Innovation comes from unexpected places.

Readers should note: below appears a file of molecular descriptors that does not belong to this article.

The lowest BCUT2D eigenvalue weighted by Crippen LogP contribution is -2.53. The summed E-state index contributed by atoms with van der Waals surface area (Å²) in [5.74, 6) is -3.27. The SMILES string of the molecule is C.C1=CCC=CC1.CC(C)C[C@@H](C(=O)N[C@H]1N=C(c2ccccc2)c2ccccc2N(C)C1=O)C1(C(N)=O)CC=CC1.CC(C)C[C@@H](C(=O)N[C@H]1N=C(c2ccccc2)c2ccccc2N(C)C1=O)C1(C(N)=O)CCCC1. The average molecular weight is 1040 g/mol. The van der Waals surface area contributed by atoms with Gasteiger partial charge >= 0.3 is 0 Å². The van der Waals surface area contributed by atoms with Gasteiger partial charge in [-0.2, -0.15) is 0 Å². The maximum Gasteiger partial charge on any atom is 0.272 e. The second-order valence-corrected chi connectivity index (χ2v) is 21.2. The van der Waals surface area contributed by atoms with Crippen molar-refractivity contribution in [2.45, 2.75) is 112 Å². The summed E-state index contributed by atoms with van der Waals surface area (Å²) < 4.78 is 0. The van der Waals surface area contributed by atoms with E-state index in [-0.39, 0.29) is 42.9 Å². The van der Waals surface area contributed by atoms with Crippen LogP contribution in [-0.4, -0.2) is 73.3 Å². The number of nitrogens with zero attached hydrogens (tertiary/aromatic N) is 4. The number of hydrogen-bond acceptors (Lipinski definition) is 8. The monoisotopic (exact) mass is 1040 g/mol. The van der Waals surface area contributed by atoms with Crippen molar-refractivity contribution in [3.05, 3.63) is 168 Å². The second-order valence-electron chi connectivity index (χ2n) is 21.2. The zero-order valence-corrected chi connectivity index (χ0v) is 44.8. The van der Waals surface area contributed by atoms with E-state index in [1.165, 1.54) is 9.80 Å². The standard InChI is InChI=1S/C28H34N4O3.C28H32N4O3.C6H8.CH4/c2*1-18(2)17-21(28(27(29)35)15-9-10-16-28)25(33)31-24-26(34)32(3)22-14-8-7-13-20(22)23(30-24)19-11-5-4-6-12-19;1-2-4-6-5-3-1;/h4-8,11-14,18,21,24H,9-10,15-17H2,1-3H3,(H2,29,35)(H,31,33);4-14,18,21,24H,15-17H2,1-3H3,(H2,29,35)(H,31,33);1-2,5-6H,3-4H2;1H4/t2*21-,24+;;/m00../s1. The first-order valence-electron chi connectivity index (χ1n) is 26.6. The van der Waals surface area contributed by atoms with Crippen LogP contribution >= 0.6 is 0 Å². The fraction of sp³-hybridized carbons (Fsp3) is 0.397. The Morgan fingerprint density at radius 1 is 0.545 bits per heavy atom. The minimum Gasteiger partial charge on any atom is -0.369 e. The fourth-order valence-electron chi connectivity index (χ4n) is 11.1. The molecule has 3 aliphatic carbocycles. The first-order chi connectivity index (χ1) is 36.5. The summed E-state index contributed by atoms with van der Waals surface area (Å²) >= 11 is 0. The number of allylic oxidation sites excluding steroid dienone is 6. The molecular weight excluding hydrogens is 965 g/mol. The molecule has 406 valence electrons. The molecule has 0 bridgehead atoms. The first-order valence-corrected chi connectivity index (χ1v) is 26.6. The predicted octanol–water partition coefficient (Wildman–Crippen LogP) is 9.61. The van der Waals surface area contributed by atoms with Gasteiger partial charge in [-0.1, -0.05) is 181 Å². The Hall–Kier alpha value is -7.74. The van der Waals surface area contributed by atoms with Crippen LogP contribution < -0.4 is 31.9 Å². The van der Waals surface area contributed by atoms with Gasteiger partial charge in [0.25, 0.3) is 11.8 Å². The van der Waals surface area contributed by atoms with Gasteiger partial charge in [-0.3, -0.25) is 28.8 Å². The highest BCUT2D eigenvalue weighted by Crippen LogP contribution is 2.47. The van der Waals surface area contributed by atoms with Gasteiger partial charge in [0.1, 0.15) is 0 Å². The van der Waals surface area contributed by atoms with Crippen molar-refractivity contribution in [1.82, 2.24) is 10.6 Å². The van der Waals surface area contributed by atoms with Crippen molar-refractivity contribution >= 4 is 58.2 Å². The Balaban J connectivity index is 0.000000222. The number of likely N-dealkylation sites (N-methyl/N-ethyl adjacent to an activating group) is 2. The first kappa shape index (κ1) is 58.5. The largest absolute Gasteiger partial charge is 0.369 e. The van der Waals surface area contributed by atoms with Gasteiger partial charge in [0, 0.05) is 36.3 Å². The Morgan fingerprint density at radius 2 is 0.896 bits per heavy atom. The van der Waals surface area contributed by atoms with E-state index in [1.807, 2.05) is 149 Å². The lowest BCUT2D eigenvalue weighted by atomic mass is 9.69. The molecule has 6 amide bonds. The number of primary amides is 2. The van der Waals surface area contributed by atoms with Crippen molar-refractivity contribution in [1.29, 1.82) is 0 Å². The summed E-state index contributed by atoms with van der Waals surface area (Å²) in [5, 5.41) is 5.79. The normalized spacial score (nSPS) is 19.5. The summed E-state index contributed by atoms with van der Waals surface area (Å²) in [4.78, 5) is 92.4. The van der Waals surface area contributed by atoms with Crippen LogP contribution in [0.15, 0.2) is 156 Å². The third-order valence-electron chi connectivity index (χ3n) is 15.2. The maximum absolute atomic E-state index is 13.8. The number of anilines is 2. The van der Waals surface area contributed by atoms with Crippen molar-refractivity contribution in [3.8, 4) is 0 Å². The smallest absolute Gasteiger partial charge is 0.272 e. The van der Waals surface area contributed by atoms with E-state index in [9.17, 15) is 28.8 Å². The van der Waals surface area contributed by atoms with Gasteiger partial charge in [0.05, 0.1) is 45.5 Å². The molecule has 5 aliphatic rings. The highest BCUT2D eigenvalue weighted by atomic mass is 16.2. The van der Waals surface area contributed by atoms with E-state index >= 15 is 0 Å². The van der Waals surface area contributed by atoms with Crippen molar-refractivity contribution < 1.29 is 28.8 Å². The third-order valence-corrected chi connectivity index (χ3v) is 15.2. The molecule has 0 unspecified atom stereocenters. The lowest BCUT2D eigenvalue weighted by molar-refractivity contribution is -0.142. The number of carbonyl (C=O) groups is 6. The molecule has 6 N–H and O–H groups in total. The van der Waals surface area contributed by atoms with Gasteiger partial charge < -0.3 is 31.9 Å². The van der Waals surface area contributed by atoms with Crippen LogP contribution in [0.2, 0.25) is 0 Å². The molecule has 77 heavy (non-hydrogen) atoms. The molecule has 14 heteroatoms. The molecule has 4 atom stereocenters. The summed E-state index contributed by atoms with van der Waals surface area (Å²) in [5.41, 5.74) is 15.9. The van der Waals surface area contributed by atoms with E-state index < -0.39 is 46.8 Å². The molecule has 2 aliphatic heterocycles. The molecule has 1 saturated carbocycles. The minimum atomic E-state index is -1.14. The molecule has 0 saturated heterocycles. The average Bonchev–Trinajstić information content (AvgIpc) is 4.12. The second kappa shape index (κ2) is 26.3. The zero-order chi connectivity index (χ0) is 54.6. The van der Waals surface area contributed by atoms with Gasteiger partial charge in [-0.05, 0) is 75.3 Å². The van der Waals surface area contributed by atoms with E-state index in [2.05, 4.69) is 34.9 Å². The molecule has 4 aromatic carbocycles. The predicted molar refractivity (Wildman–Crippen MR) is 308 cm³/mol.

You hear it in startup communities everywhere: “we don’t have enough capital; if only we had more capital we could achieve X; we can’t grow our company here because there is no risk capital,” and so on. There is no denying that early-stage funding can help startups profoundly. But, let me point to another type of capital that is just as important for a startup community over the long-run. It is also something that local leaders have greater control over. Social capital refers to the set of informal norms and values shared by a group of individuals (a network), which allows them to cooperate and engage collaboratively with greater ease. If it is the network (relationships) that directs vital information and resources (ideas, talent, funding) to company founders, it is social capital—the nature of those linkages—that determines how well information and resources flow through the network.